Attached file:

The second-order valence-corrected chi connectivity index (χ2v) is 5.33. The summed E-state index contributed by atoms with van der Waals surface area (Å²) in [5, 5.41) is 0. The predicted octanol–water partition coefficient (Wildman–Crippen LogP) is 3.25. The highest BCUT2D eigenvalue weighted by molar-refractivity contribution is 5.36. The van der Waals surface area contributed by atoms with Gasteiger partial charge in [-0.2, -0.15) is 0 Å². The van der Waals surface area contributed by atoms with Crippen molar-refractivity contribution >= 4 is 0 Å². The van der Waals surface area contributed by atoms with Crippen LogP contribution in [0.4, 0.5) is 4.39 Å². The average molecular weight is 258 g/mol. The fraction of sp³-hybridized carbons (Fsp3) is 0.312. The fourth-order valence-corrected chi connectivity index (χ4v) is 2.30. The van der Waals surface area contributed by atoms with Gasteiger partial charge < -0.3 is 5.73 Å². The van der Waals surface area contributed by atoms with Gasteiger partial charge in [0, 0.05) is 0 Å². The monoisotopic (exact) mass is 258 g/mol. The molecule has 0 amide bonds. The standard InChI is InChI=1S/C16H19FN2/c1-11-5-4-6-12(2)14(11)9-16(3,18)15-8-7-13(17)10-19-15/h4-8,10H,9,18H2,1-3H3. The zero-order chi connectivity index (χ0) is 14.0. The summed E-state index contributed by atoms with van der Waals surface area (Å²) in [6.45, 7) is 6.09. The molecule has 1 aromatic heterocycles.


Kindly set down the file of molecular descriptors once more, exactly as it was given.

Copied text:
The second-order valence-corrected chi connectivity index (χ2v) is 5.33. The summed E-state index contributed by atoms with van der Waals surface area (Å²) in [5, 5.41) is 0. The predicted octanol–water partition coefficient (Wildman–Crippen LogP) is 3.25. The highest BCUT2D eigenvalue weighted by molar-refractivity contribution is 5.36. The van der Waals surface area contributed by atoms with Gasteiger partial charge in [-0.2, -0.15) is 0 Å². The van der Waals surface area contributed by atoms with Crippen molar-refractivity contribution >= 4 is 0 Å². The van der Waals surface area contributed by atoms with Crippen LogP contribution in [0.4, 0.5) is 4.39 Å². The average molecular weight is 258 g/mol. The fraction of sp³-hybridized carbons (Fsp3) is 0.312. The fourth-order valence-corrected chi connectivity index (χ4v) is 2.30. The van der Waals surface area contributed by atoms with Gasteiger partial charge < -0.3 is 5.73 Å². The van der Waals surface area contributed by atoms with Gasteiger partial charge in [0, 0.05) is 0 Å². The monoisotopic (exact) mass is 258 g/mol. The molecule has 0 amide bonds. The standard InChI is InChI=1S/C16H19FN2/c1-11-5-4-6-12(2)14(11)9-16(3,18)15-8-7-13(17)10-19-15/h4-8,10H,9,18H2,1-3H3. The zero-order chi connectivity index (χ0) is 14.0. The summed E-state index contributed by atoms with van der Waals surface area (Å²) in [6.45, 7) is 6.09. The molecule has 1 aromatic heterocycles.